Some argue that rubrics are restrictive, but with a well-developed set of rubrics, time is saved, consistency is improved, standards are upheld, and the course remains constructively aligned — the rubrics being generated from the learning outcomes. Levels of attainment between are  documented and described for the students to see. These can be a little bit fuzzy in their generic form but discussion with students, providing exemplars and using the same rubrics for peer and self-assessment can enhance all participants’ understanding of what a rubric is trying to do. Rubrics can be applied to all types of assessments: essays, drawings, pictures, models, presentations, designs and films.

The links below have some useful reading on rubrics, their purpose, value and how to write them:

http://aadmc.wikispaces.com/file/view/Assessment.pdf

http://www.edutopia.org/assessment-guide-rubrics

http://www.cmu.edu/teaching/designteach/teach/rubrics.html

Unfortunately some students, despite all attempts by us, fail to provide us with the evidence they have achieved the learning outcomes. The result is then a fail. There wouldn’t be a lecturer or educator who does it lightly, but it’s part of upholding the professionalism of our discipline, and the standards of our university. The determined learner who fails will return and do the course again, learning from their mistakes, and hopefully will achieve a better mark the next time around.

So before you start marking this semester try developing your own rubrics. Start by writing your learning outcomes on the left of a tabjboceanle, and then use grade descriptors of what you would expect to see from the students in the boxes. Your learning and teaching advisor can help you create them and your results will be fairer and more consistent. Rubrics are also a great help when marking online or if you have several tutors performing the assessment. What’s more, you can save time!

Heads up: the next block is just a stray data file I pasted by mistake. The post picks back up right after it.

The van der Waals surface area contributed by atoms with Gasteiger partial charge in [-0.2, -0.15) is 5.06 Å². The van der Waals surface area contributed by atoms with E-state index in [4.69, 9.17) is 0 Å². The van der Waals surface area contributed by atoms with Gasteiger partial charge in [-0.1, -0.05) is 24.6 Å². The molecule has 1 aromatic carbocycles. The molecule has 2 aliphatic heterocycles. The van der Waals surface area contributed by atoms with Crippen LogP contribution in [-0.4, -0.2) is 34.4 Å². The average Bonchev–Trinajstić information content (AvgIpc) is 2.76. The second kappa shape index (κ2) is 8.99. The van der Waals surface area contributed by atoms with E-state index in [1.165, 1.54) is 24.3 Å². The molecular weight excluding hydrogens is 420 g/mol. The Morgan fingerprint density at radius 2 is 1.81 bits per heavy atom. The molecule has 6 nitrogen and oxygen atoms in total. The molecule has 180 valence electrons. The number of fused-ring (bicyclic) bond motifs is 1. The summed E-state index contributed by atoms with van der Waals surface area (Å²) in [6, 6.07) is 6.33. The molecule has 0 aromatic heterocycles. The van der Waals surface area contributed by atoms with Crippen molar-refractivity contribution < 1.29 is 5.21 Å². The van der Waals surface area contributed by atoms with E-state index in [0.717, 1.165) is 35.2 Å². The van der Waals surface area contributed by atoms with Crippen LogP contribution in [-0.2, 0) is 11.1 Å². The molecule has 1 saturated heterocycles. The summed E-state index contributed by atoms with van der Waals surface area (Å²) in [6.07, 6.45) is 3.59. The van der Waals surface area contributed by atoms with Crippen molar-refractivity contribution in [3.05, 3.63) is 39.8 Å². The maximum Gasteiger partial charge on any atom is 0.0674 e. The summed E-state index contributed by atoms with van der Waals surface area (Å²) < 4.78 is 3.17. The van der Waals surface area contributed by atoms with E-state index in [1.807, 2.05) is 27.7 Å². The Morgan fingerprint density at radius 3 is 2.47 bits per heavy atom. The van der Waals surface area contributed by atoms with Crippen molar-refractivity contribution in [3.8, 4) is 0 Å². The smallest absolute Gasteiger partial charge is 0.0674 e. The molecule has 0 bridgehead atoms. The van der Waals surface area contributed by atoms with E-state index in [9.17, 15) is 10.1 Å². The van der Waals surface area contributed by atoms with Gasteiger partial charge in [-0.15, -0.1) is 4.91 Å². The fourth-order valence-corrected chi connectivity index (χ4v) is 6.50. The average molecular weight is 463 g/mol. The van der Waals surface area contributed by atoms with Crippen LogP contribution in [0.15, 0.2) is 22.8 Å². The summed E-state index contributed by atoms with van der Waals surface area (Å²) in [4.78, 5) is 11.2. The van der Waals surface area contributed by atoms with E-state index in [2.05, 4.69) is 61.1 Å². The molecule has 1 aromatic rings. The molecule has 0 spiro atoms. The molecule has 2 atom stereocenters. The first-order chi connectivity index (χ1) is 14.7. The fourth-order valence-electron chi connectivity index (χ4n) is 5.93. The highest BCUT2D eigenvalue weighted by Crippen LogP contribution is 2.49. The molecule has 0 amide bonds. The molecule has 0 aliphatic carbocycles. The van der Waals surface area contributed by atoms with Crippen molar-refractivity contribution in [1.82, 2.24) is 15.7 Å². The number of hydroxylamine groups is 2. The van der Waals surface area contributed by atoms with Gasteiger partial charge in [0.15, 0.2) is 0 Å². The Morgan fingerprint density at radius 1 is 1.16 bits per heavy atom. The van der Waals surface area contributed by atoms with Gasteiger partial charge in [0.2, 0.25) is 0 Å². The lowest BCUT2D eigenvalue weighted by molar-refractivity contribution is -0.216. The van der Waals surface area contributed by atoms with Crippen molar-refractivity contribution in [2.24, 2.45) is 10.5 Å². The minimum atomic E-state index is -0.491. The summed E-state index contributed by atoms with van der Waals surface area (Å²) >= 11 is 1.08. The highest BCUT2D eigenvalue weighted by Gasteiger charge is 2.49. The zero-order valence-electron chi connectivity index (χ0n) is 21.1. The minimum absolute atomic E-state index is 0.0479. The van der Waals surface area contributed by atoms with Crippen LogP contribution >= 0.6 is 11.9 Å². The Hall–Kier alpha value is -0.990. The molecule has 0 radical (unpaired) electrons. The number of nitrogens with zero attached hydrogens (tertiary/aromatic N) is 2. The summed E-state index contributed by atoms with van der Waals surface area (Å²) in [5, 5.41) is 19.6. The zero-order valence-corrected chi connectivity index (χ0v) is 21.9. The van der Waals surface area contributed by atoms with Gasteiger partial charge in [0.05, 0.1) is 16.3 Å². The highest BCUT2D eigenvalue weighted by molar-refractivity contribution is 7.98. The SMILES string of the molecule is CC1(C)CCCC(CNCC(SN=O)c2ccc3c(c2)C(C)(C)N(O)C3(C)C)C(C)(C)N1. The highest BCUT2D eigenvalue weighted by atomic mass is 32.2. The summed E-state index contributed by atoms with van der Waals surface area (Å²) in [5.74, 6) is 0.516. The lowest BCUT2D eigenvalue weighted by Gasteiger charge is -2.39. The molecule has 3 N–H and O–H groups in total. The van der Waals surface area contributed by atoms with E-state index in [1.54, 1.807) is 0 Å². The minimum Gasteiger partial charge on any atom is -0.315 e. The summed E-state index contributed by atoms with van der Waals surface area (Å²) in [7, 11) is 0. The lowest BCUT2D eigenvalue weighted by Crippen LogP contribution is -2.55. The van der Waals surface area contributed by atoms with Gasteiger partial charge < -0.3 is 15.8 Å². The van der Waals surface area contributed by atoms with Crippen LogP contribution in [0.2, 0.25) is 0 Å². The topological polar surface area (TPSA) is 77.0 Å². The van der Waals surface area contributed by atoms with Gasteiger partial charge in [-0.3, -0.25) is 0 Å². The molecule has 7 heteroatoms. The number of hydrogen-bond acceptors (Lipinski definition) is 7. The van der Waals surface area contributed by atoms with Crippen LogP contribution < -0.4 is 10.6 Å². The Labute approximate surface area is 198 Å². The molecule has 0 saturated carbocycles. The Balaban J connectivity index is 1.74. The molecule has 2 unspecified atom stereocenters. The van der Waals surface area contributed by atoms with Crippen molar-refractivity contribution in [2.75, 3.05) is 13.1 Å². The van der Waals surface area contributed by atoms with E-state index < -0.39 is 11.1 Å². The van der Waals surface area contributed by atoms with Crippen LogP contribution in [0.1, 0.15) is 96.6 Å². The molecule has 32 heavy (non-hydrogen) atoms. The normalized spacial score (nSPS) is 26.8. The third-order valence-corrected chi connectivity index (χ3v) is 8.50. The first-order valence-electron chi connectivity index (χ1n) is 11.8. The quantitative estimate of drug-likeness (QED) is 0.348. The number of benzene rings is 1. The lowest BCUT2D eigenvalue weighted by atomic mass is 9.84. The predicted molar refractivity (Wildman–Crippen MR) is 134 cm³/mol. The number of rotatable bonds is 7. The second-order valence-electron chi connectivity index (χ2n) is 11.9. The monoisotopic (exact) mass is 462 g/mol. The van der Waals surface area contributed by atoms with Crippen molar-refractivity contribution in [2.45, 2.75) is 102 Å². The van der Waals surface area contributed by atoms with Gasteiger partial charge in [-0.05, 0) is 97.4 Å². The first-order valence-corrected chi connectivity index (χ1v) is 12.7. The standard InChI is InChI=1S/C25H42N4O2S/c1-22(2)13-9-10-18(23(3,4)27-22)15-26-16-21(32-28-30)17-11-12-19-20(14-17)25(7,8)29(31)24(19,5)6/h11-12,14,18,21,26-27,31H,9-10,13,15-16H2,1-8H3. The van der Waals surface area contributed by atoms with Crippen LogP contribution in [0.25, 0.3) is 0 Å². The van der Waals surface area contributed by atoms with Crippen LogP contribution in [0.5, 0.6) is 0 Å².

Well my last student is graded, so I’m off to a BBQ tonight and out into the ocean (Bass Strait) for a sail on the weekend.

I hope you have an enjoyable break.


Find us on Facebook http://www.facebook.com/teachingtomtom and Twitter @teachingtomtom

Games people play Part 2: Let’s pretend

Posted by: Jon Hurford, Senior Advisor, Learning and Teaching, College of Design and Social Context, RMIT University.

Metrics

Fitbit Screengrab

Author is comfortably mid-table at 10000 steps a day. Less than Andrea W, more than The Phantom.

Last week was quite a fun post to write and I’m back with the semi-promised ‘Part 2’…

We do often get between 100 and 300 daily hits on a published post at the tomtom. But my post, the 100th post fell a little bit short. But since then there’s been quite a bit of activity and as a number of people pointed out in the comments, my threat to send it to blog-post-Heaven made it seem: